Personal electronics such as cell phones and laptops could get a boost from some of the lightest materials in the world. Lawrence Livermore researchers have turned to graphene aerogel for enhanced electrical energy storage that eventually could be used to smooth out power fluctuations in the energy grid. The team found that graphene aerogel-based supercapacitor electrodes could be particularly useful in the electric vehicle sector because they feature high surface area, good electrical conductivity, chemical inertness and long-term cycling stability.
Energy storage systems for electric vehicles have especially demanding requirements because they must combine high power and energy density, cyclability, safety and low cost. Supercapacitors (also known as ultracapacitors or electrical double-layer capacitors) can help to meet these requirements due to their high power density and excellent cycling stability.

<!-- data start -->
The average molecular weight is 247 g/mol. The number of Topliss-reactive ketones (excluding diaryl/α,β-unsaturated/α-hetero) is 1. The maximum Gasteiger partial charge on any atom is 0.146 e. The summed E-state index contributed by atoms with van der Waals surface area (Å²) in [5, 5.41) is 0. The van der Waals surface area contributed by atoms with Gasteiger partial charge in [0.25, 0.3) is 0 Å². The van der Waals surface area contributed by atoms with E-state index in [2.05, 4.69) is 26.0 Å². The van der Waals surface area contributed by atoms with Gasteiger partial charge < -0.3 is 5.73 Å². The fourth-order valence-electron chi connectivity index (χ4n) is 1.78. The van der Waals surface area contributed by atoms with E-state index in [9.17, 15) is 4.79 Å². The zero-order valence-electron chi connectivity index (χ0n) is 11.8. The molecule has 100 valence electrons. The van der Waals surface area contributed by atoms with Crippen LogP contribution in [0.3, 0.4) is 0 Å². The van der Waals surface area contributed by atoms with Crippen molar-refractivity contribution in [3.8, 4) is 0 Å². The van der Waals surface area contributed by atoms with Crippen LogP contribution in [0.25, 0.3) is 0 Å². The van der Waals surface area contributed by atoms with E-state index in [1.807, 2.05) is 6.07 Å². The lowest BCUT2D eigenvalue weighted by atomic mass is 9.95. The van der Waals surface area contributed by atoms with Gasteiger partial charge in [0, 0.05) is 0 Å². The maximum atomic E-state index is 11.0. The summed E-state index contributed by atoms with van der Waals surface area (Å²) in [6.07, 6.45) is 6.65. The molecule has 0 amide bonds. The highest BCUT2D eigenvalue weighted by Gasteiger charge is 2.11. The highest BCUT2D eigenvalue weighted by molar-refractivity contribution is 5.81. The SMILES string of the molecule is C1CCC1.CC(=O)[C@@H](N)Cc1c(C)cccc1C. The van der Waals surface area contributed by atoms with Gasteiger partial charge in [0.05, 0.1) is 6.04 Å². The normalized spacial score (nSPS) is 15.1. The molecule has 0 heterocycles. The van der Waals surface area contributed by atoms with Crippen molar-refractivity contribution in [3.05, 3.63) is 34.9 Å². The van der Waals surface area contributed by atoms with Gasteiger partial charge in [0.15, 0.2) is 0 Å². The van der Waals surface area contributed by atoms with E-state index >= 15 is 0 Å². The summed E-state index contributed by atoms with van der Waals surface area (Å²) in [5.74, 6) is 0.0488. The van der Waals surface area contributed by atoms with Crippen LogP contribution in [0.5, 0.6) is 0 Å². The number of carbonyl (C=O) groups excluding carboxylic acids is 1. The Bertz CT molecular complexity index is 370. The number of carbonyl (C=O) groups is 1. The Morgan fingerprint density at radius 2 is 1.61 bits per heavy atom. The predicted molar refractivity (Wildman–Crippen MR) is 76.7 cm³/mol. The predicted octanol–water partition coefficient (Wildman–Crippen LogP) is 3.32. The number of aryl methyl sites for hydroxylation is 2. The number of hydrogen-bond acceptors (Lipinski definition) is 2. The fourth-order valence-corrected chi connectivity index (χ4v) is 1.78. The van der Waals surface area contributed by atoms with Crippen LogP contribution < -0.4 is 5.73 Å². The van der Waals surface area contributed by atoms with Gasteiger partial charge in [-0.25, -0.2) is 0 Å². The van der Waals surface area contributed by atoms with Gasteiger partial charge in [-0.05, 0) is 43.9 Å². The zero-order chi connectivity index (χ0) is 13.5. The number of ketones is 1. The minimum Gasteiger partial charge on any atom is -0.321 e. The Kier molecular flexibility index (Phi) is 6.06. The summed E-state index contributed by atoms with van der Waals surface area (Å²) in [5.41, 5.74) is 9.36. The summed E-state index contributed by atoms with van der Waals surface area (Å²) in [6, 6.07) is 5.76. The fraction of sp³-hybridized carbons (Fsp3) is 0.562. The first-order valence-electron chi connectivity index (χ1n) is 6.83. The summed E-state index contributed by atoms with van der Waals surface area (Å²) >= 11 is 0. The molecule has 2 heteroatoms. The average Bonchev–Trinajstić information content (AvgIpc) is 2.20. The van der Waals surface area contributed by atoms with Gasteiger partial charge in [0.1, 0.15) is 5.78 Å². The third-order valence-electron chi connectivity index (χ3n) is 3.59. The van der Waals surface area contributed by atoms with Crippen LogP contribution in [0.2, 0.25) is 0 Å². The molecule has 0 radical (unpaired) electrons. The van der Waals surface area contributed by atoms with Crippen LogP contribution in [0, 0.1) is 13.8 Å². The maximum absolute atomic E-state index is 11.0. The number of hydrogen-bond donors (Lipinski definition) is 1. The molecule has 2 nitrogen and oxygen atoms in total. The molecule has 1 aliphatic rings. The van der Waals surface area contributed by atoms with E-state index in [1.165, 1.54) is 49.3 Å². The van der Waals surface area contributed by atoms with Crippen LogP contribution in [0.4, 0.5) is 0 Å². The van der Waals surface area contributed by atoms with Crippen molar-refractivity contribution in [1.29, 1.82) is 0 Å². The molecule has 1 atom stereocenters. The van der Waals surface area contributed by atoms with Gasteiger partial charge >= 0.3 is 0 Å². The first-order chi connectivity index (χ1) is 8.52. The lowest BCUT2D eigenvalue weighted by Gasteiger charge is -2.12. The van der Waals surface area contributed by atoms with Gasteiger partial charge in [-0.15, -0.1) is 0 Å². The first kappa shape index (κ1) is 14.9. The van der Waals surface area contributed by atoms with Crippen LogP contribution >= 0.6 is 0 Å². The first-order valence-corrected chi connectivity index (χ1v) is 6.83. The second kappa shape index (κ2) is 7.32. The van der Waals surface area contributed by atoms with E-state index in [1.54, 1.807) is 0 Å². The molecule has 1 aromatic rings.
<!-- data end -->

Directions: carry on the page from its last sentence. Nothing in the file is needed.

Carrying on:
“Commercial carbon-based supercapacitors are used to recover braking energy in numerous vehicles (cars, buses, trains, etc.) and to open the emergency exits of the Airbus A380,” LLNL’s Patrick Campbell said. “Our materials can potentially improve on the performance of these commercial supercapacitors by more than 100 percent.”
Compared to traditional carbon-based supercapacitor electrodes fabricated from carbon black and binder materials, graphene aerogels offer many advantages such as control of density and pore size distribution, and increased conductivity due to carbon linkers between the active carbon sheets and the absence of binder materials. Via Energy storage of the future.